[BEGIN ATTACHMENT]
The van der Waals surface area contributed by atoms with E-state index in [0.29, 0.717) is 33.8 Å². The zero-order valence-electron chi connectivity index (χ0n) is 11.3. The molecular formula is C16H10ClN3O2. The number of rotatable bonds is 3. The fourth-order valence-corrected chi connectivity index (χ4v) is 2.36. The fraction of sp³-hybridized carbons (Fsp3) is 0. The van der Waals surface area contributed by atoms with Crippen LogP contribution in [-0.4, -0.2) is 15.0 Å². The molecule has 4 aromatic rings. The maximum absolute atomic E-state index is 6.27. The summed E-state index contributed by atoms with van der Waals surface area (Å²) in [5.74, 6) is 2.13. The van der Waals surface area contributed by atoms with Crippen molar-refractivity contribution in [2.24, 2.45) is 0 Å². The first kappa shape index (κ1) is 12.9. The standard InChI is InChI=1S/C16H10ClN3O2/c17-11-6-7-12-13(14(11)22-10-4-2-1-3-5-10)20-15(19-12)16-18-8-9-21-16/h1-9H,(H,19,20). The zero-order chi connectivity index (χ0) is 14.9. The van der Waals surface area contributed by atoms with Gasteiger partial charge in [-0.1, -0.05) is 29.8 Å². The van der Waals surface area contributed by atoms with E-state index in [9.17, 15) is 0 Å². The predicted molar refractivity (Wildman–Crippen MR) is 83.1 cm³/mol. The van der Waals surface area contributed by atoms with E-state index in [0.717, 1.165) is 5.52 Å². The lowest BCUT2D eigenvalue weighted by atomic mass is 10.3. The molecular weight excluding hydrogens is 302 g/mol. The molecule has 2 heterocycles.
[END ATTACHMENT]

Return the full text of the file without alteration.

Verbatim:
The van der Waals surface area contributed by atoms with E-state index in [0.29, 0.717) is 33.8 Å². The zero-order valence-electron chi connectivity index (χ0n) is 11.3. The molecular formula is C16H10ClN3O2. The number of rotatable bonds is 3. The fourth-order valence-corrected chi connectivity index (χ4v) is 2.36. The fraction of sp³-hybridized carbons (Fsp3) is 0. The van der Waals surface area contributed by atoms with Crippen LogP contribution in [-0.4, -0.2) is 15.0 Å². The molecule has 4 aromatic rings. The maximum absolute atomic E-state index is 6.27. The summed E-state index contributed by atoms with van der Waals surface area (Å²) in [5.74, 6) is 2.13. The van der Waals surface area contributed by atoms with Crippen molar-refractivity contribution in [2.24, 2.45) is 0 Å². The first kappa shape index (κ1) is 12.9. The standard InChI is InChI=1S/C16H10ClN3O2/c17-11-6-7-12-13(14(11)22-10-4-2-1-3-5-10)20-15(19-12)16-18-8-9-21-16/h1-9H,(H,19,20). The zero-order chi connectivity index (χ0) is 14.9. The van der Waals surface area contributed by atoms with Gasteiger partial charge in [-0.1, -0.05) is 29.8 Å². The van der Waals surface area contributed by atoms with E-state index in [9.17, 15) is 0 Å². The predicted molar refractivity (Wildman–Crippen MR) is 83.1 cm³/mol. The van der Waals surface area contributed by atoms with E-state index in [0.717, 1.165) is 5.52 Å². The lowest BCUT2D eigenvalue weighted by atomic mass is 10.3. The molecular weight excluding hydrogens is 302 g/mol. The molecule has 2 heterocycles.